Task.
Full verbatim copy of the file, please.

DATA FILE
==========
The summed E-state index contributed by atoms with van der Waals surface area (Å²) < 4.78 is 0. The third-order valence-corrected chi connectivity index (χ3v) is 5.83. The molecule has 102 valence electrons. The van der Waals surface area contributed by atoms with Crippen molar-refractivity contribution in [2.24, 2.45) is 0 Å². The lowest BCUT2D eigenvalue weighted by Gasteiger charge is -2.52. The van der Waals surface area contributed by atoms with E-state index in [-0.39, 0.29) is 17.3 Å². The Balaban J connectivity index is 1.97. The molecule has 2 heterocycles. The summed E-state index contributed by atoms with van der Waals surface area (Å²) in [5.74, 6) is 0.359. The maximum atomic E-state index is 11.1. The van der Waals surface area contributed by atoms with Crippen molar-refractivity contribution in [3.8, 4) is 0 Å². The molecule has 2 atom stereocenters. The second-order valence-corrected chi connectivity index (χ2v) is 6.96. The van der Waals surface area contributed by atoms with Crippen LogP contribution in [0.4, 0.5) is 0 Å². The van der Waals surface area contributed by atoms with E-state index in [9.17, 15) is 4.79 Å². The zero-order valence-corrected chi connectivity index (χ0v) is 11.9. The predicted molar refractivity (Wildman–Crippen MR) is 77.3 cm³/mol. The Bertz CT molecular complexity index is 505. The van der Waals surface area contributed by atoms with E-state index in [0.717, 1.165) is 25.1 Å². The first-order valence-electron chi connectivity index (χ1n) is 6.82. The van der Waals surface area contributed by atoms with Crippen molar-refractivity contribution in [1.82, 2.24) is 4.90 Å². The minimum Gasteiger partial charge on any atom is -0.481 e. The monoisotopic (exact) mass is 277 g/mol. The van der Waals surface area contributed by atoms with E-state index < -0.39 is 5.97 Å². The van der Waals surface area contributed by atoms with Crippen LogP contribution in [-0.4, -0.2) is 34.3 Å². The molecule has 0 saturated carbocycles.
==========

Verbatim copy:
The summed E-state index contributed by atoms with van der Waals surface area (Å²) < 4.78 is 0. The third-order valence-corrected chi connectivity index (χ3v) is 5.83. The molecule has 102 valence electrons. The van der Waals surface area contributed by atoms with Crippen molar-refractivity contribution in [2.24, 2.45) is 0 Å². The lowest BCUT2D eigenvalue weighted by Gasteiger charge is -2.52. The van der Waals surface area contributed by atoms with E-state index in [-0.39, 0.29) is 17.3 Å². The Balaban J connectivity index is 1.97. The molecule has 2 heterocycles. The summed E-state index contributed by atoms with van der Waals surface area (Å²) in [5.74, 6) is 0.359. The maximum atomic E-state index is 11.1. The van der Waals surface area contributed by atoms with Crippen molar-refractivity contribution in [3.8, 4) is 0 Å². The molecule has 2 atom stereocenters. The second-order valence-corrected chi connectivity index (χ2v) is 6.96. The van der Waals surface area contributed by atoms with Crippen LogP contribution in [0.4, 0.5) is 0 Å². The van der Waals surface area contributed by atoms with E-state index in [9.17, 15) is 4.79 Å². The zero-order valence-corrected chi connectivity index (χ0v) is 11.9. The predicted molar refractivity (Wildman–Crippen MR) is 77.3 cm³/mol. The Bertz CT molecular complexity index is 505. The van der Waals surface area contributed by atoms with E-state index in [0.717, 1.165) is 25.1 Å². The first-order valence-electron chi connectivity index (χ1n) is 6.82. The van der Waals surface area contributed by atoms with Crippen molar-refractivity contribution in [1.82, 2.24) is 4.90 Å². The minimum Gasteiger partial charge on any atom is -0.481 e. The monoisotopic (exact) mass is 277 g/mol. The van der Waals surface area contributed by atoms with E-state index < -0.39 is 5.97 Å². The van der Waals surface area contributed by atoms with Crippen LogP contribution in [-0.4, -0.2) is 34.3 Å². The molecule has 0 saturated carbocycles.